Who doesn’t like a juicy red apple every once in a while? I grew up taking an apple to school every day – yes, I was that kid with the apple in his lunch box. It wasn’t a problem because, unlike some of my classmates, I actually liked fruit in general (with apples being a particular favorite).
With that in mind, I like the idea of an apple orchard right outside my window. Now, here’s the question you may have if you want to plant your own orchard:
How many apple trees can be planted per acre of land? An average orchard can have around 36 standard-sized apple trees per acre. If you have semi-dwarf trees, you can fit 170 per acre, while up to 400 dwarf apple trees can fit in the same space.
An Expensive Venture
As a general rule: it takes around $10,000 per acre for the first two years or so to start a high density apple orchard. It takes several years to make an orchard profitable, and that makes it crucial that you know exactly what trees will do well on your land.
That’s where growing an apple orchard becomes complicated – there are over 8,000 different species’ of apple tree; how do you know which is the right one for you?
Apple trees are generally adaptive to their climate, but certain climates are preferred by certain species. Some can handle extreme cold, while others prefer the warmer, coastal climates.
In general, however, most apple tree species require around 500 to 1000 hours of cold weather to bring us humans a crisp, tasty fruit…I almost feel bad for them.
Most Common Types of Apples to Plant
Most apple trees that we have today are hybrids of two trees native to Asia: Malus Pumila and Malus sylvestris – note: Malus is the species’ scientific name. The four types of apples that I’m most familiar with are:
- Red Delicious
- Golden Delicious
- Granny Smith
Before you ask, yes, those are the actual names of these apples. Each one has slightly different requirements for planting.
The Red Delicious tree requires a depth of 2 to 3 feet, and a distance of 12 to 15 feet between each tree (10 feet for the smaller, dwarf variety). They also require six hours of unfiltered, direct sunlight.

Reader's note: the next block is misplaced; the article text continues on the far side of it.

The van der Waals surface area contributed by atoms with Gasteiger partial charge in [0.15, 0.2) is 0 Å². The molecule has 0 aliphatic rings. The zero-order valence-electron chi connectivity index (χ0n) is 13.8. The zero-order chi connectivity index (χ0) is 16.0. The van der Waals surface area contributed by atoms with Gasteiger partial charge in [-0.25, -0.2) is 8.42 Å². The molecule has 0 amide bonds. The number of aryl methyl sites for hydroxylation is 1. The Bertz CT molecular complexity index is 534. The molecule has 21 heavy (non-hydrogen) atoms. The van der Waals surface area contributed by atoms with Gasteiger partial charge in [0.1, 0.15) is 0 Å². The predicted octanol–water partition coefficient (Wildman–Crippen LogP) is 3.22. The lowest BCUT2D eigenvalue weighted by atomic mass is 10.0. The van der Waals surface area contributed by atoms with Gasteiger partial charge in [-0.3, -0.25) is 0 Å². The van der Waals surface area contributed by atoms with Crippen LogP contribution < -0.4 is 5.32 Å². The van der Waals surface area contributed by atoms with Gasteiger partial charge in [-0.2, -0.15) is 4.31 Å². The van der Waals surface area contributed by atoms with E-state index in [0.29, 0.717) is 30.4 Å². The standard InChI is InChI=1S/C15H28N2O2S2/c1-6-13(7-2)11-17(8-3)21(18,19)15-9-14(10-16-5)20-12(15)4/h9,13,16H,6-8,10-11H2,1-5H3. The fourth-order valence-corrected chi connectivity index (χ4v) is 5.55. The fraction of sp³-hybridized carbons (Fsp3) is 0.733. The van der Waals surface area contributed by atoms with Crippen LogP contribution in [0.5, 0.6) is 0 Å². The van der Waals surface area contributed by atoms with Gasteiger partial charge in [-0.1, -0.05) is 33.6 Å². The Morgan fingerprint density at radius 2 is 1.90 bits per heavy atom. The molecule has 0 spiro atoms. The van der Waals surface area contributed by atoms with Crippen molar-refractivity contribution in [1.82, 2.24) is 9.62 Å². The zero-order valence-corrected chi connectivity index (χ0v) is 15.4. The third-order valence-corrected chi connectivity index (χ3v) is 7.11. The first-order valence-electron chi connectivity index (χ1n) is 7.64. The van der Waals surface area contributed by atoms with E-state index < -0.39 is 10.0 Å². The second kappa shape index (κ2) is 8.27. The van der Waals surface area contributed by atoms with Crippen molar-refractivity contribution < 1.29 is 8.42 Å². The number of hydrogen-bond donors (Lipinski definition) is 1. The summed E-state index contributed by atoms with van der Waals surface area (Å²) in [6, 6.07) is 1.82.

The red, delicious apple has a mild sweetness to it, which makes it very good for desserts.
Fuji apples are one of the better-known apples available in stores nowadays. They’re known for being super sweet with a crisp texture and flavor. As far as looks go, Fuji apples have a greenish skin with red highlights.
These are a Japanese hybrid of the red delicious and Virginia genet. In terms of spacing, these trees grow between 15 and 20 feet wide in a spread of between 4.5 – 6.1 meters, and require between 200 and 400 hours of chill time.
Golden Delicious apples have a sweet flavor to them that’s great in pies, salads, and certain meat dishes. They’re self-pollinating and can be found in sizes of 8 to 10 feet (for the dwarf variety) and 12 to 15 feet (semi-dwarf).
They’re easy to grow, and don’t actually take up much space at all. As far as weather requirements, they need to be in full sun and can tolerate high temperatures – both hot and cold.
Granny Smith apples are very familiar sight in grocery stores. They’re known for their lime-green color, crisp texture, and flavor.
These apples are insanely popular, and can be used in pies/desserts, ciders, or in cooking. The flavor has a sweet but has a certain tartness to it which gives it a nice sharp taste.
How Much Space do Apple Trees Need?
As far as the number of trees to plant per acre, an average orchard has around 150 – 180 trees per acre. A higher density orchard would have 450 – 600 trees.
With that said how much space per acre do apple trees need? Well, that depends on what size trees you’re planting.
Standard, semi-dwarf, and dwarf trees all require specific amounts of space; which means it’s time for a quick math lesson! Oh, you’ll need a calculator unless you can do this in your head.
Standard-sized trees are the largest of the three sizes, and they require between 30 – 35 feet (9 – 11 meters) of space between each tree. The semi-dwarf, medium-sized trees require 15 feet (5 meters) between each tree. Dwarf trees need 10 feet (3 meters).
With that in mind, I worked out that you could plant 25 – 36 standard sized trees on a 1 acre plot. You can plant around 169 semi-dwarf trees and around 400 dwarf trees on a 1 acre lot.
1 acre = 43,560 square feet (208.71 ft. x 208.71 ft.) – this is 4,047 square meters.
1 standard tree needs 30 – 35 feet of space.
Start by getting the square root of 43,560 (208.71).
Divide by 30, and you get 6.9 trees.
BUT: you can’t have 0.9 of a tree – it’s not physically possible. So, we treat the 0.9 as extra space. This gives us six rows of six trees: 6 x 6 = 36.
Therefore you have 36 standard-sized trees.
If you worked with a spacing of 35 ft, you’d get 5.9; you do the same thing. The 0.9 is treated as extra space, 5 x 5 = 25. So, you can plant between 25 and 36 trees on one acre of land.
Semi-dwarf trees would be: 208.71 / 15 = 13.9
13 x 13 = 169 semi-dwarf trees
Dwarf trees would be: 208.71 / 10 = 20.9
20 x 20 = 400 dwarf trees
Okay, math lesson over; if you did that in your head, good for you!
In closing, I hope you found this article informative and enjoyable to read. Now that you know how many trees to plant, I wish you all success in your apple-growing venture.
Greg spent most of his childhood in camping grounds and on hiking trails. While he lives in suburbs nowadays, Greg was raised on a small farm with chickens. He’s a decent shot with a bow, and a knife enthusiast.